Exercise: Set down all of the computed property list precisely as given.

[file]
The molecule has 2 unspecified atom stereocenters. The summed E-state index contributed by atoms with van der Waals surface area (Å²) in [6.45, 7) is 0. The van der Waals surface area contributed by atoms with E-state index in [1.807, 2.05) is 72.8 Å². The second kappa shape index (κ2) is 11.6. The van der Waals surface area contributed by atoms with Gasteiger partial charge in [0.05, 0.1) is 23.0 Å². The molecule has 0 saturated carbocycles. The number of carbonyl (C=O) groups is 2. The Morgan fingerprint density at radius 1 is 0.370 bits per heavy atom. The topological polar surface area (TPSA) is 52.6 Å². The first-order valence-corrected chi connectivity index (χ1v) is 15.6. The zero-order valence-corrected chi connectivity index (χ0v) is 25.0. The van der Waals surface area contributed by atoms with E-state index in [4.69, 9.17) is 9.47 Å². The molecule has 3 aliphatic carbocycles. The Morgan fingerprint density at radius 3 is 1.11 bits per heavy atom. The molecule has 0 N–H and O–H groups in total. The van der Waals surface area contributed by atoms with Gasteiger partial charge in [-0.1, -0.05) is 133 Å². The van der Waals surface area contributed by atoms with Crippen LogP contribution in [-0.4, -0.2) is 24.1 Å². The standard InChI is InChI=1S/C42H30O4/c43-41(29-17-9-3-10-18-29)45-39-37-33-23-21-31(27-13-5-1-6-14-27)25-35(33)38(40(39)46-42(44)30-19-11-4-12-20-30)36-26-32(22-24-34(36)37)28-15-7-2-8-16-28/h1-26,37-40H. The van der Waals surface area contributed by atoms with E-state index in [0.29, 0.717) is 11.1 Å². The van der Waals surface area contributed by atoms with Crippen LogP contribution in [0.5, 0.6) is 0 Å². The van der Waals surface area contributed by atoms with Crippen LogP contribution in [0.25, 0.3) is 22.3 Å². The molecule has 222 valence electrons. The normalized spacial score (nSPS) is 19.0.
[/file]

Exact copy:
The molecule has 2 unspecified atom stereocenters. The summed E-state index contributed by atoms with van der Waals surface area (Å²) in [6.45, 7) is 0. The van der Waals surface area contributed by atoms with E-state index in [1.807, 2.05) is 72.8 Å². The second kappa shape index (κ2) is 11.6. The van der Waals surface area contributed by atoms with Gasteiger partial charge in [0.05, 0.1) is 23.0 Å². The molecule has 0 saturated carbocycles. The number of carbonyl (C=O) groups is 2. The Morgan fingerprint density at radius 1 is 0.370 bits per heavy atom. The topological polar surface area (TPSA) is 52.6 Å². The first-order valence-corrected chi connectivity index (χ1v) is 15.6. The zero-order valence-corrected chi connectivity index (χ0v) is 25.0. The van der Waals surface area contributed by atoms with E-state index in [4.69, 9.17) is 9.47 Å². The molecule has 3 aliphatic carbocycles. The Morgan fingerprint density at radius 3 is 1.11 bits per heavy atom. The molecule has 0 N–H and O–H groups in total. The van der Waals surface area contributed by atoms with Gasteiger partial charge in [-0.1, -0.05) is 133 Å². The van der Waals surface area contributed by atoms with Crippen LogP contribution in [-0.4, -0.2) is 24.1 Å². The standard InChI is InChI=1S/C42H30O4/c43-41(29-17-9-3-10-18-29)45-39-37-33-23-21-31(27-13-5-1-6-14-27)25-35(33)38(40(39)46-42(44)30-19-11-4-12-20-30)36-26-32(22-24-34(36)37)28-15-7-2-8-16-28/h1-26,37-40H. The van der Waals surface area contributed by atoms with E-state index in [0.29, 0.717) is 11.1 Å². The van der Waals surface area contributed by atoms with Crippen LogP contribution in [0.5, 0.6) is 0 Å². The van der Waals surface area contributed by atoms with Crippen LogP contribution in [0.25, 0.3) is 22.3 Å². The molecule has 222 valence electrons. The normalized spacial score (nSPS) is 19.0.